Permission included pre-commencement condition requiring submission and approval of soundproofing measures. Development included commercial and residential units. Music venue established near the site subsequent to grant. Details to discharge soundproofing condition submitted before expiry of permission and works to implement permission undertaken. CLEUD application submitted to establish lawful implementation. Refused by Council. At appeal Council argued condition should be interpreted as requiring soundproofing to protect residential units from external noise sources (such as music venue), not just from the commercial units. High Court disagreed. Condition should be interpreted given its ordinary and natural meaning, in the context of other conditions and consent as a whole. Not permissible to interpret permission by events subsequent to its grant. Permission did not contemplate noise from the music venue. Practitioners should take care when interpreting conditions that ordinary and natural meaning not coloured by hindsight.
What are the practical implications of this case?
The case reminds us how conditions on a planning permission should be interpreted. A development is assessed by a local planning authority (LPA) at the time of its grant, and conditions attached to that permission should meet the tests in what is now paragraph 56 of the NPPF (July 2021).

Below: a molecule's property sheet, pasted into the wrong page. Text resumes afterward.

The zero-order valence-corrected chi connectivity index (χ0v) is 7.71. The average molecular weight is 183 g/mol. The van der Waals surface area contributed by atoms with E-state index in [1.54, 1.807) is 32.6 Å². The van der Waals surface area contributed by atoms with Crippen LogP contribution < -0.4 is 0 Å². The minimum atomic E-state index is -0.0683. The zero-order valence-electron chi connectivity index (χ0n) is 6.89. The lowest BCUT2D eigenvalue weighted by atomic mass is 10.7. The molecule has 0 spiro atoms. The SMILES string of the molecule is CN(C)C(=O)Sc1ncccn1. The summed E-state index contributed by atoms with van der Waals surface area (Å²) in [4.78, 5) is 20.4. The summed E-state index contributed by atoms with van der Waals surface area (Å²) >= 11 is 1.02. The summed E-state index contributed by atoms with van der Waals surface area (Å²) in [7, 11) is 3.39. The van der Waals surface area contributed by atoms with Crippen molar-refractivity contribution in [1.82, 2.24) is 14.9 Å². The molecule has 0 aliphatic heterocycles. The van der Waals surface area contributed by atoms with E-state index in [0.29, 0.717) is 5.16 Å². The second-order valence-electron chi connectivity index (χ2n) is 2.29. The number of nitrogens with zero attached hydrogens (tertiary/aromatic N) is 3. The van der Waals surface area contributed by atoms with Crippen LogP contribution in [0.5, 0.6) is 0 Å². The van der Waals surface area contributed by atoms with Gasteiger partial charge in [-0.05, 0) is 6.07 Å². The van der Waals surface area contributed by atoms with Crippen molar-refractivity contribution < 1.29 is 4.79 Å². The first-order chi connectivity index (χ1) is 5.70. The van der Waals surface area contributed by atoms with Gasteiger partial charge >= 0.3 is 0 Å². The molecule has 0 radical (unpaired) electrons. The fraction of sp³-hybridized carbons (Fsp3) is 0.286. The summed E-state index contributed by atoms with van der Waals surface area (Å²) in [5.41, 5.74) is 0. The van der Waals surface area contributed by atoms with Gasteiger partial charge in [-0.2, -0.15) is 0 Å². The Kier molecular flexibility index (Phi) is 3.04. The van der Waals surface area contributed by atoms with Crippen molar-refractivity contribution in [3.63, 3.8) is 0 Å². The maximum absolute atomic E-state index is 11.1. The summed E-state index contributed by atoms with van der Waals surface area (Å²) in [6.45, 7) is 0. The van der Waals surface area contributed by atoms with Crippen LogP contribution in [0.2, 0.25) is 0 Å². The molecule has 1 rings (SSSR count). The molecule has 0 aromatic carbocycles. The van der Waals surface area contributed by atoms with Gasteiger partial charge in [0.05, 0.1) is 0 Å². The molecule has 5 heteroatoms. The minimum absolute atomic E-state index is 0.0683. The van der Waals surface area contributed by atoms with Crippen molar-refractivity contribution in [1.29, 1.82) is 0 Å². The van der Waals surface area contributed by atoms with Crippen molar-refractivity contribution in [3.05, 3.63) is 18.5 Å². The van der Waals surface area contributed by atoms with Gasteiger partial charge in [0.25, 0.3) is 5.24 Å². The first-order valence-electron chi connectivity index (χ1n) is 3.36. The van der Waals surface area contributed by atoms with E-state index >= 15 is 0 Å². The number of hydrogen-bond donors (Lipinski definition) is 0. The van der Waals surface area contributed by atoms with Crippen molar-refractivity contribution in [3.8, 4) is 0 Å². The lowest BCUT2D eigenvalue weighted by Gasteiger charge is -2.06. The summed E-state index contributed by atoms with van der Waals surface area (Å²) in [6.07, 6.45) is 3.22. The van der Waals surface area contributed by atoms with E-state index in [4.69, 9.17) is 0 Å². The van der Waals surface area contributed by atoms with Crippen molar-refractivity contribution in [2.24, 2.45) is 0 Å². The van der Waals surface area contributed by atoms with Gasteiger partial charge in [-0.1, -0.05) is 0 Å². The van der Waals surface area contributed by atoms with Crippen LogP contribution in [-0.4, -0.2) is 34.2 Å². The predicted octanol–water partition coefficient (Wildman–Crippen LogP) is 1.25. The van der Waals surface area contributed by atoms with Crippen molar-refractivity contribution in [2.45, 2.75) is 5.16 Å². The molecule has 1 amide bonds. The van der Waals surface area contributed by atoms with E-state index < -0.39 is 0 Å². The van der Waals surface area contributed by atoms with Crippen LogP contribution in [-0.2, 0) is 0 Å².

There is a line of precedent authority as to how conditions on a planning permission should be interpreted. As Lang J stated in this case:
“the starting point is to identify, through the eyes of the reasonable reader, the ordinary and natural meaning of the words, in the context of the other conditions and the consent as a whole.”
This means interpreting a condition in the light of what the position was at the time of grant of the permission. That the immediate environment of a development site might have changed since grant is not relevant to the process of interpretation. In other words, a condition on a planning permission cannot be interpreted with the benefit of hindsight.